I’ve always struggled with a saying of Jesus that we will always have the poor among us (see Matthew 26:11; Mark 14:7; John 12:8). It seems that otherwise well-intentioned people lift this verse out of context in order to excuse themselves from addressing economic injustices. Recently I overheard someone dismiss arguments to forgive student loans: “Students will always be broke!”
I am thankful, then, to come across the following explanation. In his new book, Truth Speaks to Power: The Countercultural Nature of Scripture, Walter Brueggemann situates this saying in its Old Testament precedent, the Book of Deuteronomy. First, he claims the “most radical teaching” of Deuteronomy “intends that the practice of economy shall be subordinated to the well-being of the neighborhood.”
Basic to this remarkable claim is the practice of “the year of release” which mandated the forgiveness of debts after seven years (Deut 15:1-18). This would eliminate any permanent underclass. Even the poorest of the poor would be able to rejoin the economy. Hence this verse: There will be no one in need among you (Deut 15:4).
How does that square with Jesus’ famous statement drawn from a few verses later? Since there will never cease to be some in need on the earth (Deut 15:11).
While Brueggemann knows that this is often interpreted with the “resigned recognition” of poverty as “an irresolvable social reality,” he reads the statement in light of the previous verse: “The promise of verse 4 and the urgency of verse 11 do not contradict each other. Rather they underscore together the urgency and the effectiveness of the cancellation of debts.”
Therefore Jesus was not resigned to poverty but actually challenged his disciples to continually re-assess their economy. The presence of the poor is not something beyond their control; it is a requirement to utterly revamp society according to the values of loving neighbor, as opposed to making profit. That is “radical” not only in its countercultural assumption but in its “root” (the original meaning of radical). Money should not be the bottom line. We should be rooted in community.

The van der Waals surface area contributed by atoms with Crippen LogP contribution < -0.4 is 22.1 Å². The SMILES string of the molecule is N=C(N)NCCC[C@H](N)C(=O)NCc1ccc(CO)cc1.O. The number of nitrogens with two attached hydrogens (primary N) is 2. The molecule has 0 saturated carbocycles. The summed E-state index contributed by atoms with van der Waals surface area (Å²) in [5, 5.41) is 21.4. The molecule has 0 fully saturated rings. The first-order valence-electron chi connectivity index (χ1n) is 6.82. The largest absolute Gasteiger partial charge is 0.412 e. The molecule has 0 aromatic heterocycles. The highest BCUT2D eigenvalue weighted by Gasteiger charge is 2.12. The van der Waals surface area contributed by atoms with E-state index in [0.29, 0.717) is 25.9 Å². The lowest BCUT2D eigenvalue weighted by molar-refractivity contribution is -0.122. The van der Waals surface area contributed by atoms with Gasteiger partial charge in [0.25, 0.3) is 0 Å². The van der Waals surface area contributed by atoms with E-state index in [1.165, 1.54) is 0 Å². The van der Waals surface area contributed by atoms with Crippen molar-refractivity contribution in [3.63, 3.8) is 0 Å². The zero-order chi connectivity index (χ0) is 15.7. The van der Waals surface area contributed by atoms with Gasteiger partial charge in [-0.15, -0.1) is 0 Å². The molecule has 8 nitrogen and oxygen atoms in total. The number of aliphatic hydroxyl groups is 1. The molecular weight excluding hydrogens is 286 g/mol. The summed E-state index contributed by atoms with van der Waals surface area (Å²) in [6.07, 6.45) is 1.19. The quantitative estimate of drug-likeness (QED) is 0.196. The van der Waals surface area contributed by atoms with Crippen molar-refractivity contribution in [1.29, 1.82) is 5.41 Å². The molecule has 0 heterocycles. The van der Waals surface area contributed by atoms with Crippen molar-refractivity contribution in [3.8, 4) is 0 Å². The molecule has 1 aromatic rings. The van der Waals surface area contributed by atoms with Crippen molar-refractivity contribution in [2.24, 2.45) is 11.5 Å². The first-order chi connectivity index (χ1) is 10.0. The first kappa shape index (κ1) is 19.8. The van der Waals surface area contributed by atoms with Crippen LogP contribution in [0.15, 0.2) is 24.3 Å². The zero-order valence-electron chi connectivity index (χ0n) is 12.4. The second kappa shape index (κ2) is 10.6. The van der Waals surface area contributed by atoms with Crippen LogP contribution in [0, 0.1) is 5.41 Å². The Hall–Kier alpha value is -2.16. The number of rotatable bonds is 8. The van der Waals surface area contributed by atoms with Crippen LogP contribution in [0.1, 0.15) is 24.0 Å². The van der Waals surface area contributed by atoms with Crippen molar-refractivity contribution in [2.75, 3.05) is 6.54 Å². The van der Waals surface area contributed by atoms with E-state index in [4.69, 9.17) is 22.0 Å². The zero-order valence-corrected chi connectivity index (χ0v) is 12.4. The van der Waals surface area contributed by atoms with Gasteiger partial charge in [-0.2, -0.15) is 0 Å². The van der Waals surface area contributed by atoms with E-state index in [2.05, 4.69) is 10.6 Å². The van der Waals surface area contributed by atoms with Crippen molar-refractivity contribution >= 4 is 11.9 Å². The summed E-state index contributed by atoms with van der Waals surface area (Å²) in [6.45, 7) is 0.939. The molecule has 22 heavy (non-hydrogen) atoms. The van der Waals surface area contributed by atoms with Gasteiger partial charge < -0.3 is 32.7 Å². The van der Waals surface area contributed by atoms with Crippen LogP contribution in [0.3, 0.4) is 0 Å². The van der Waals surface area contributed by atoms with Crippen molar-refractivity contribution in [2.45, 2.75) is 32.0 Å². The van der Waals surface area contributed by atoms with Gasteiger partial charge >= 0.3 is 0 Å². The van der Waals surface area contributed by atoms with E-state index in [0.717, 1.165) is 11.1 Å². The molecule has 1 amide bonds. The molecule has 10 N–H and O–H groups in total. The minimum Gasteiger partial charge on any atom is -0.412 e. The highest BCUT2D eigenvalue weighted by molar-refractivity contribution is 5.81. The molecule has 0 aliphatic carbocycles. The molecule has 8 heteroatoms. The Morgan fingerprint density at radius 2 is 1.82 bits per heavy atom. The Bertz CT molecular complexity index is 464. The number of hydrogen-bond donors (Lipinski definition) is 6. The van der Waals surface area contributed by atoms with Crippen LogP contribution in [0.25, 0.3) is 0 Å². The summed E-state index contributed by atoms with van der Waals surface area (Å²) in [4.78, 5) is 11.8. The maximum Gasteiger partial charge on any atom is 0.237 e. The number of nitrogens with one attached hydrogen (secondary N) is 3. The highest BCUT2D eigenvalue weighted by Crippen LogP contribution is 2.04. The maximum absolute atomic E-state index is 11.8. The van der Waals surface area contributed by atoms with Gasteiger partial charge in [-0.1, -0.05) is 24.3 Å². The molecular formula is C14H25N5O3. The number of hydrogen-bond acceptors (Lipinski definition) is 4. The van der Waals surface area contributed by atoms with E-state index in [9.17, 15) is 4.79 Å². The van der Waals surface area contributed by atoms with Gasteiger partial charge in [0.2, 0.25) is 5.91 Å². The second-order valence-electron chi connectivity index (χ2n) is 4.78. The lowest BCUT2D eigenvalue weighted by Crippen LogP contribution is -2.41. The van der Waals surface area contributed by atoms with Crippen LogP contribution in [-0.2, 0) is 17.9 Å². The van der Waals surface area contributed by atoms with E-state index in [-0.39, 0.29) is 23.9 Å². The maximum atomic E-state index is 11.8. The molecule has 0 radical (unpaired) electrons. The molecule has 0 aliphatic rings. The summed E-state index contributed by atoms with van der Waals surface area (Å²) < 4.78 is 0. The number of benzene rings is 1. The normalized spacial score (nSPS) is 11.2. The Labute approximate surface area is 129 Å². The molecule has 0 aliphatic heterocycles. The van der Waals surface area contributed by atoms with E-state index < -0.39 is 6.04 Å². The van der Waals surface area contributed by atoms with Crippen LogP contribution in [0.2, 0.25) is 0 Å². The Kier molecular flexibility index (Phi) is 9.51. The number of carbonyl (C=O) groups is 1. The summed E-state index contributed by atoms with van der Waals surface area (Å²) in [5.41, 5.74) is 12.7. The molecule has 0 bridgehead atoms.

I submit that we know such rootedness in our heart of hearts. That’s why we must twist the words of our religious leaders to appease our guilt.
I recently came across “The Neighbor” by Steve Kowit, a poem that so beautifully characterizes our modern dilemma. The protagonist notices a single mother with four teenage kids moving out. He calls her on the telephone and learns that “escrow had closed a week early.” He offers to come over, but she refuses such assistance, then thanks him for the kindness he and his wife had shown them:
She would miss them, she said, & she needn’t tell him how much she would miss this wonderful house up here in the backcountry hills. You can well imagine, she added quietly, how hard it is going to be when . . .
In the silence that follows over the phone, the man looks out of his kitchen window at her small house on the hill, “a house no longer hers.” The narrator of the poem tells us:
& fumbling slightly for words they said their final good-byes, with the awkward reticence of friends who understand they might well never see each other again.
The poem ends there. In the recent mortgage crisis, how many relationships with our neighbors are forever silenced as well? As student debt grows exponentially each year, we should feel an urgency to act . . . before we are left fumbling for the wrong words that are only too late.